H.W. Moore.


 

MRS. IRA WALL - Nov. 14, 1890

We learn with much regret of the death of Mrs. Ira Wall on Sunday last.  She leaves an infant and several small children.


 

FLORENCE PACE

Courier - Nov. 14, 1890

The Courier sympathizes with Mr. and Mrs. E.A. Pace in the death of their little daughter, Florence.

 

The little one had been quite sick for several weeks, but improved so much that the fond parents were buoyed up with hopes of her recovery.  But she was called home Wednesday morning and she was laid to rest Thursday in the Crockett Cemetery.


 

MRS. C.T. GREGORY

Courier - Dec. 19, 1890

We were sorry to hear of the death of the wife of C.T. Gregory who left here Nov. 20th for the Panhandle.  She died at Morgan City, TX Dec. 5th of black jaundice.  She was the sister of Mrs. J.F. Plyler and was buried at Morgan City.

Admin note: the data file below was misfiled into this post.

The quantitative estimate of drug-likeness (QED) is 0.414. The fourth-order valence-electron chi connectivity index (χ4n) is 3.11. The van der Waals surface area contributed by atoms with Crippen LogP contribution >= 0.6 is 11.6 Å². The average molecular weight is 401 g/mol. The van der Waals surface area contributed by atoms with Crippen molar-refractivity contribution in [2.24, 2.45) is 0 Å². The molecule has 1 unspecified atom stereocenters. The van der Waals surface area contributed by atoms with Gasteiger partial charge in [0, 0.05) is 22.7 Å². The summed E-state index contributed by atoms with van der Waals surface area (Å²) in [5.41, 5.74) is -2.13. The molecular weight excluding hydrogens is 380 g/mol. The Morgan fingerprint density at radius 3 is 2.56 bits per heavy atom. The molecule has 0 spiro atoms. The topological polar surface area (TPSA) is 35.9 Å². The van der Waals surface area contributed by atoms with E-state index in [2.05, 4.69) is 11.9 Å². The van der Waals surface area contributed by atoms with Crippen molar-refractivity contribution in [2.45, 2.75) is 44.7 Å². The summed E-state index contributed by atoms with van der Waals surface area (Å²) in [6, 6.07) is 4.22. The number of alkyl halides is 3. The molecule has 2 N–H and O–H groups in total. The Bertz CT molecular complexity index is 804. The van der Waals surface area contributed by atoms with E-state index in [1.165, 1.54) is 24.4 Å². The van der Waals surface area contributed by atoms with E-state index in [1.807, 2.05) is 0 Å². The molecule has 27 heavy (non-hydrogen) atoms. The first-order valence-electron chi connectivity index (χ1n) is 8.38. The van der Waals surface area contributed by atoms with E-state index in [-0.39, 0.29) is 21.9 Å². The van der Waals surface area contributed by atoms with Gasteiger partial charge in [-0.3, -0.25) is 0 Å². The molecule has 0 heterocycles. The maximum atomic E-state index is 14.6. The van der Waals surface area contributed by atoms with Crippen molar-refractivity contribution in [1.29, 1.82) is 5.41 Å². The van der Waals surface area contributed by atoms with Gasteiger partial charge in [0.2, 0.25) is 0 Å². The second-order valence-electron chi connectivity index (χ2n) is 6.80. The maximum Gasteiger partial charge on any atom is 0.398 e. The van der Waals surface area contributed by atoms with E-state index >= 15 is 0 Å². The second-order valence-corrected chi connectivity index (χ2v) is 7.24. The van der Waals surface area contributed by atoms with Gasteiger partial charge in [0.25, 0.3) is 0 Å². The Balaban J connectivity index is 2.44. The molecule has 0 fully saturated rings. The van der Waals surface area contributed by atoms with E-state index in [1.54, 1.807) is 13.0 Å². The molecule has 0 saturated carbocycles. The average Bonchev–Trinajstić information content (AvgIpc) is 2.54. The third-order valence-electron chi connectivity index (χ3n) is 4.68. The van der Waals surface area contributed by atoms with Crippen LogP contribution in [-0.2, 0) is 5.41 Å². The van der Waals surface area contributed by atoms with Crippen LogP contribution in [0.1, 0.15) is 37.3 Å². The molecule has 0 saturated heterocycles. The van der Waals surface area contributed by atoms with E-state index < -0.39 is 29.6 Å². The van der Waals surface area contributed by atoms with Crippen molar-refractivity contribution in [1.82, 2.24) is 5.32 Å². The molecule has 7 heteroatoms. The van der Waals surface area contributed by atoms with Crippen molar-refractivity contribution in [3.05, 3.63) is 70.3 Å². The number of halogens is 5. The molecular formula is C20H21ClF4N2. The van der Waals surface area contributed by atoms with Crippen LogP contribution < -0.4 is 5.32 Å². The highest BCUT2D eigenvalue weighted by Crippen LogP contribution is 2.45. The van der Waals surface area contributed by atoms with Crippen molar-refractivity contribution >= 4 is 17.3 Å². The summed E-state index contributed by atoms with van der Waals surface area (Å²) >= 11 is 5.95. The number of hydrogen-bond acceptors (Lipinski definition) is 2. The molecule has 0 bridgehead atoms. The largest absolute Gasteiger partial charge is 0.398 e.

MOLLIE COOK

Mrs. Mollie Cook, wife of Columbus Cook, living near Porter Springs, died at her home on Thursday, Jan. 22, 1891.  When small she was left an orphan with two younger sisters, and two small brothers in her care to raise.  She bore her affliction without a murmur, died perfectly happy. 

 

She was a member of the Methodist Church and a kind and affectionate wife and sister.  She leaves a year old son, a husband, and a host of relatives to mourn her loss.


 

LINNIE CLARK

Courier - May 8, 1891

It is with feelings of deep and sincere regret that we are called on to chronicle the death of Mrs. Linnie Clark, wife of Van Clark.